Summary: A fairly short sermon asking the congregation to pray for parents, to praise God for Jesus, to be open to prophesy, to be regular in prayer and to be patient.
Luke 2: 22 to 40
This is such a lovely all-age event in the life of Jesus. We’ve got a baby (Jesus 2:21), parents (Mary and Joseph 2:22), a man of faith (Simeon 2:25), and a very prayerful and faithful widow (Anna 2:36).
The whole event is a reminder to us that children are a gift from God. I was at St John’s School here in Billericay two weeks ago with our Youth Worker Mark Pape speaking with a group from Year 11 (15 year olds). Towards the end of the lesson the teacher said to the class: “Do you know that you young people are a blessing from God to your parents?” Of course, some of the faces were covered with disbelief, and yet some seemed to appreciate that it was true.
Mary and Joseph went to Jerusalem to make an offering to God as recognition of the fact that Jesus was a gift to them from God. The Law required a Lamb and a Pigeon to be offered.
You’ll forgive me if I feel a little uncomfortable at this point! (My surname is Pidgeon) If the couple could not afford a Lamb then an extra Pigeon was deemed to be sufficient, and it was a pair of Pigeons which were brought (2: 24) by Mary and Joseph; and it’s for this reason that we know Mary and Joseph were very ordinary people in the financial sense. They were not well-off when it came to money, but God had chosen them to be the Parents of Jesus.
If you are a parent, I believe God wants to remind you that you are the God given and God appointed parent of your child or children. Regardless of their attitude towards you, or their attitude towards God, you are their parent, and God wants to encourage you in that.
You will find that over the next few minutes I am going to mention several other words starting with ‘P’; and so we could perhaps view them as the P’s of the Lord (and may the P’s of the Lord be always with you)!
P is for parent, and P is also for Praise and Prophecy. There was a man in Jerusalem (2:25) who was righteous and devout. Moved by the Holy Spirit (2:27) he was in the Temple Courts at the same time as Mary, Joseph and Jesus, and Simeon held the baby Jesus in his arms.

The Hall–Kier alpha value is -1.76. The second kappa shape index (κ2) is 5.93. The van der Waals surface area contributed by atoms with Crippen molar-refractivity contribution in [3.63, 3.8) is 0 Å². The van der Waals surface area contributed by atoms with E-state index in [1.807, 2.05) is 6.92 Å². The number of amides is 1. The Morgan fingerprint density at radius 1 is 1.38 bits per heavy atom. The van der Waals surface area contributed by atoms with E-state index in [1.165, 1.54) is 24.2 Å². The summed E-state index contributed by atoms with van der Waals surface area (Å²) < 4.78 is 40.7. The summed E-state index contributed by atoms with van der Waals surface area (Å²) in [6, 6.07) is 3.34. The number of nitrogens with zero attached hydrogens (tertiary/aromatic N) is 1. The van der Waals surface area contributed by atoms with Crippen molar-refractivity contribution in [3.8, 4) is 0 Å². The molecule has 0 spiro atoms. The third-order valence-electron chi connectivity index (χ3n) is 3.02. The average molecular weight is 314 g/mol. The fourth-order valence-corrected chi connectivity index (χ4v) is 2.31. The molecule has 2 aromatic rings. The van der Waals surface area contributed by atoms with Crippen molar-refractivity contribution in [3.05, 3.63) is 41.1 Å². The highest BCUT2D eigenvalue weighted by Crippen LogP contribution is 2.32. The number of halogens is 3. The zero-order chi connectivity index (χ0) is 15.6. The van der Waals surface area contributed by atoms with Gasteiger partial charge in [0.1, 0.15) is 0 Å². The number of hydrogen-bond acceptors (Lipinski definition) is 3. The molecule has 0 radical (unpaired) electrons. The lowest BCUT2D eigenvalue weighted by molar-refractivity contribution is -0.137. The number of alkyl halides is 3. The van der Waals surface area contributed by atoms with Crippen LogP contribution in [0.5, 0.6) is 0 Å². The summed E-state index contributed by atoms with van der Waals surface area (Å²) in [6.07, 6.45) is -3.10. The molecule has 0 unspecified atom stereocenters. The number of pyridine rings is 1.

What a moment this must have been! Luke tells us (2:26) that the Spirit of God had made it clear to Simeon that he would not die before he had seen the Lord’s Christ; and as Simeon takes the Lord Jesus Christ in his arms (2:28) he speaks some of the most famous words of praise and thanks to God – words traditionally known in Latin as the ‘Nunc Dimitis’.
What a sight it must have been as Simeon spoke these words of praise and prophecy. He was giving praise to God for Jesus, and he was also speaking words of prophecy concerning Jesus; concerning Jesus’ role as “a light …to the Gentiles” (2:32).
Since Gentile was the name given to a Non-Jew, Simeon was prophesying that through Jesus the whole of the non-Jewish world would get to know about God’s salvation.
I wonder what situations God might call us into.
In the Bible St. Paul (Ephesians 4:11) says that some of us are called to be apostles, some prophets, some evangelists, some pastors and some teachers. The mistake we sometimes make is to think that the Vicar or the Lay Reader is the apostle, and the prophet, and the evangelist, and the pastor and the teacher! The truth is that some of us are called to be prophets, bringing God’s words of encouragement and hope and challenge to situations. Perhaps some amongst us here will speak words of prophecy from God into the question of Fair Trade, or the question of Work amongst young people in Billericay, or the issue of Racism, or Discrimination etc. etc.